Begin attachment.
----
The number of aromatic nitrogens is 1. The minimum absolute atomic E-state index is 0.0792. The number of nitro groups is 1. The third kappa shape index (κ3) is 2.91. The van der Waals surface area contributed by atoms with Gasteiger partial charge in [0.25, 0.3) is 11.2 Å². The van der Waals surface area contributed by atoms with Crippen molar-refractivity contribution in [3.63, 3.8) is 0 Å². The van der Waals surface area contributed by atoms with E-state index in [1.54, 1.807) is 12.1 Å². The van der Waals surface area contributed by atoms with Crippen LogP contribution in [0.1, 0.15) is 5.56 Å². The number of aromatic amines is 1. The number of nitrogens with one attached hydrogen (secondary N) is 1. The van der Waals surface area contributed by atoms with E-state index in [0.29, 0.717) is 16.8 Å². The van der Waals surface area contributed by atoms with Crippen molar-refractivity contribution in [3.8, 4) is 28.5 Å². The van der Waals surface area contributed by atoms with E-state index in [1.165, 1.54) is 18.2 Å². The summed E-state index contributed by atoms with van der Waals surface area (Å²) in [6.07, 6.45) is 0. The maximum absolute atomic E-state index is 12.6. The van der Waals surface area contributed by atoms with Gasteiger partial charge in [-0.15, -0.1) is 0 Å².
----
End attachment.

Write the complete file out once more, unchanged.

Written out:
The number of aromatic nitrogens is 1. The minimum absolute atomic E-state index is 0.0792. The number of nitro groups is 1. The third kappa shape index (κ3) is 2.91. The van der Waals surface area contributed by atoms with Gasteiger partial charge in [0.25, 0.3) is 11.2 Å². The van der Waals surface area contributed by atoms with Crippen molar-refractivity contribution in [3.63, 3.8) is 0 Å². The van der Waals surface area contributed by atoms with E-state index in [1.54, 1.807) is 12.1 Å². The van der Waals surface area contributed by atoms with Crippen LogP contribution in [0.1, 0.15) is 5.56 Å². The number of aromatic amines is 1. The number of nitrogens with one attached hydrogen (secondary N) is 1. The van der Waals surface area contributed by atoms with E-state index in [0.29, 0.717) is 16.8 Å². The van der Waals surface area contributed by atoms with Crippen molar-refractivity contribution in [3.8, 4) is 28.5 Å². The van der Waals surface area contributed by atoms with E-state index in [1.165, 1.54) is 18.2 Å². The summed E-state index contributed by atoms with van der Waals surface area (Å²) in [6.07, 6.45) is 0. The maximum absolute atomic E-state index is 12.6. The van der Waals surface area contributed by atoms with Gasteiger partial charge in [-0.15, -0.1) is 0 Å².